As an alternative, we may conclude that we do need to address the issue, particularly in respect of the elephant in the room – NICs classes and contributions, although we would have to look at the knock-on effects (considered briefly below).

So let’s dream a while…

Suppose we accept that the employment law three-box system is broadly settled; dare we map that across to the tax/NICs system and see what it might produce?

The essence of this suggestion is to consider having the ‘dependent contractor’ status for tax/NICs too, with its own NIC rates for both the engager and the dependent contractor.

So here is my Aunt Sally and in it, let’s park the revenue-raising issue for a moment and look at the problem through the twin lenses of clarity and equity.

How about a new NIC class for the dependent contractor of say 9% on the individual contractor (contributory) and a new NICs rate of say 9% on the engager (I am not wedded to these precise numbers, but I am using them to illustrate the principle).

If we went the whole hog, we might consider making the system more balanced and reduce the Employers’ rate for NIC (Class 1 secondary) to say 9% too (like I said, I am not considering the revenue-raising issues here).

Under this Aunt Sally, the idea would be to leave Class 4 alone for genuinely self-employed taxpayers. Philip Hammond unsuccessfully tried to raise Class 4 NICs in 2017 (which were due to rise from 9% to 10% in April 2018 and to 11% in 2019) to narrow the gap between self-employed people and employees (at the centre of this rapid U-turn was a political issue – that of Conservative Election manifestos not to increase tax rates).

The above suggestion is bold and would need a majority government and it’s not for the faint hearted, but it’s arguably fairer and clearer.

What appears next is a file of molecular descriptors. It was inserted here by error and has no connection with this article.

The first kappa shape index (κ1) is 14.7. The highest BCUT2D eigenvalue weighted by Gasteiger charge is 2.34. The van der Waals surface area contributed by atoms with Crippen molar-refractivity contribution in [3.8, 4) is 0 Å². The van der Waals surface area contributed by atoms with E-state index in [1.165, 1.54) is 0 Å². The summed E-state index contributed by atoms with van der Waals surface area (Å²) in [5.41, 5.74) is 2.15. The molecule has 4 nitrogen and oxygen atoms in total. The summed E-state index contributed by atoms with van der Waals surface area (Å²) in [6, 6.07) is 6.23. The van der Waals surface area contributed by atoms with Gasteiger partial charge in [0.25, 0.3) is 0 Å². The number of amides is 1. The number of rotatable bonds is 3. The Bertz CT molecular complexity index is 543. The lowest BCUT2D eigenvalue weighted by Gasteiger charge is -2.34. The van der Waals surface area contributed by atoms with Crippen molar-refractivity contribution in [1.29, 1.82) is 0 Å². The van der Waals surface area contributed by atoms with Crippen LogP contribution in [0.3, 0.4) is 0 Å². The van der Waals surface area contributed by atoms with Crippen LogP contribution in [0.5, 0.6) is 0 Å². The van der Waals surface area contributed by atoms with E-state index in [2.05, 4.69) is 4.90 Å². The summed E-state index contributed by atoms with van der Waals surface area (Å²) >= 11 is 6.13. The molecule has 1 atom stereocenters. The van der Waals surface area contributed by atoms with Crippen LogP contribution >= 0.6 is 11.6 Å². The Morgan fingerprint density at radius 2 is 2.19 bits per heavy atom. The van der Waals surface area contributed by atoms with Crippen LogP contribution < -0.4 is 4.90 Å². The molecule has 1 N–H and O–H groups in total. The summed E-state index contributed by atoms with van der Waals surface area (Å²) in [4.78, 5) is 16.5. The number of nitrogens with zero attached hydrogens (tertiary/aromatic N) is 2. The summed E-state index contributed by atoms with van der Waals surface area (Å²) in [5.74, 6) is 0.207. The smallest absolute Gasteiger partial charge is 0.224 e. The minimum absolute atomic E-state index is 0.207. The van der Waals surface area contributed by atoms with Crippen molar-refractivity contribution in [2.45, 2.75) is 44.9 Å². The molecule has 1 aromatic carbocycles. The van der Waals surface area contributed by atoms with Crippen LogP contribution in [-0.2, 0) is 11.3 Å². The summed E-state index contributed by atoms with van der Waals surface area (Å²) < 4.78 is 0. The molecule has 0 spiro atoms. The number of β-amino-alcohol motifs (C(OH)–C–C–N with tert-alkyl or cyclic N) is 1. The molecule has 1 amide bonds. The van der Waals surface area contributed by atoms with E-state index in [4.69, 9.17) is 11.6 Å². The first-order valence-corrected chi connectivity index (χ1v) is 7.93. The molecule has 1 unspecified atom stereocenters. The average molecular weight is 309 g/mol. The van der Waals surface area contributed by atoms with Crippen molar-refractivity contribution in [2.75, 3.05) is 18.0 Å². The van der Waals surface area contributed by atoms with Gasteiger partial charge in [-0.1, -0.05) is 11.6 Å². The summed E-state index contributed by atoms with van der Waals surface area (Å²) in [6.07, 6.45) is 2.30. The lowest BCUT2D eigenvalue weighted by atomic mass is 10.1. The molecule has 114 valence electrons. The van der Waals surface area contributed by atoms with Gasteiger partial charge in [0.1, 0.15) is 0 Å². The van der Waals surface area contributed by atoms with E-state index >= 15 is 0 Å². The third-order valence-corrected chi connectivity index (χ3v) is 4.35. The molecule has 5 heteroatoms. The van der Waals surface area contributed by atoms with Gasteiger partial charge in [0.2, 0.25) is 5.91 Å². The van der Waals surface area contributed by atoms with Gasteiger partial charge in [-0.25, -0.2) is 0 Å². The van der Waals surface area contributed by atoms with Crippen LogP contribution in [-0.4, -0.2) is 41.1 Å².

Other related tax issues

Nothing happens in isolation in tax and to complete this thought piece, we’d need to look at some other related issues. These would include:

  • If the government did go for a dependent contractor NICs class, would it also need to consider collection mechanisms? The OTS in its March 2015 Employment Status Report commented on collection mechanisms, including a quasi CIS system of tax deduction as an alternative to using PAYE and concluded that such an idea had merits. Within the scope of this thought piece, we would need to consider whether that extended to NICs too.
  • Would a dependent contractor need to complete an SA return and what expenses would such a dependent contractor be able to deduct from profits/earnings? A clear set of deduction rules would be needed, especially for travel and subsistence costs.
  • What about VAT? – one idea would be to make a dependent contractor’s services outside the scope of VAT for simplicity and this would distinguish the dependent contractor from a genuinely self-employed contractor, but there would be adverse revenue effects (although not considered here).

Conclusion

There is much to play for here and settling the ‘three into two won’t go’ issue is at the heart of aligning employment law and the tax/NICs landscape. This thought piece at least tries to deal with the cliff-edge issues in a bipartite system, but acknowledges that the knock-on effects would have to be addressed too.